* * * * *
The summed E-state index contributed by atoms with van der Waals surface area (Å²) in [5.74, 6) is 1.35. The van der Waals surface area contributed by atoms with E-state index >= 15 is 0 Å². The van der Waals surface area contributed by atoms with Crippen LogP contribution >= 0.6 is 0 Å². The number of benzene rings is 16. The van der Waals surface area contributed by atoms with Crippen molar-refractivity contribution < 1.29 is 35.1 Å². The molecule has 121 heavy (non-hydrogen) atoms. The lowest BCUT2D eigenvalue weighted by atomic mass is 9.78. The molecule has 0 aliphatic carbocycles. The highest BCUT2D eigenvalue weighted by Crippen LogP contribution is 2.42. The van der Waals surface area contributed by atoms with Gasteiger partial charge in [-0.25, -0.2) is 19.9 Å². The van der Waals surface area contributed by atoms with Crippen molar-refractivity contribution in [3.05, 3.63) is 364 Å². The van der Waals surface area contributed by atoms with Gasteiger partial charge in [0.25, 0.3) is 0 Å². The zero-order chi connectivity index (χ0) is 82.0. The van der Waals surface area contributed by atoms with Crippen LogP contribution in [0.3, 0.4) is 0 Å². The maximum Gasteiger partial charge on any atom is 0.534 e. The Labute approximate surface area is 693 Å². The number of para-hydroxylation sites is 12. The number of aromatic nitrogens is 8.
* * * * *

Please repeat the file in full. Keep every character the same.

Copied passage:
The summed E-state index contributed by atoms with van der Waals surface area (Å²) in [5.74, 6) is 1.35. The van der Waals surface area contributed by atoms with E-state index >= 15 is 0 Å². The van der Waals surface area contributed by atoms with Crippen LogP contribution >= 0.6 is 0 Å². The number of benzene rings is 16. The van der Waals surface area contributed by atoms with Crippen molar-refractivity contribution < 1.29 is 35.1 Å². The molecule has 121 heavy (non-hydrogen) atoms. The lowest BCUT2D eigenvalue weighted by atomic mass is 9.78. The molecule has 0 aliphatic carbocycles. The highest BCUT2D eigenvalue weighted by Crippen LogP contribution is 2.42. The van der Waals surface area contributed by atoms with Gasteiger partial charge in [-0.25, -0.2) is 19.9 Å². The van der Waals surface area contributed by atoms with Crippen molar-refractivity contribution in [3.05, 3.63) is 364 Å². The van der Waals surface area contributed by atoms with Gasteiger partial charge in [0.25, 0.3) is 0 Å². The zero-order chi connectivity index (χ0) is 82.0. The van der Waals surface area contributed by atoms with Crippen LogP contribution in [0.3, 0.4) is 0 Å². The maximum Gasteiger partial charge on any atom is 0.534 e. The Labute approximate surface area is 693 Å². The number of para-hydroxylation sites is 12. The number of aromatic nitrogens is 8.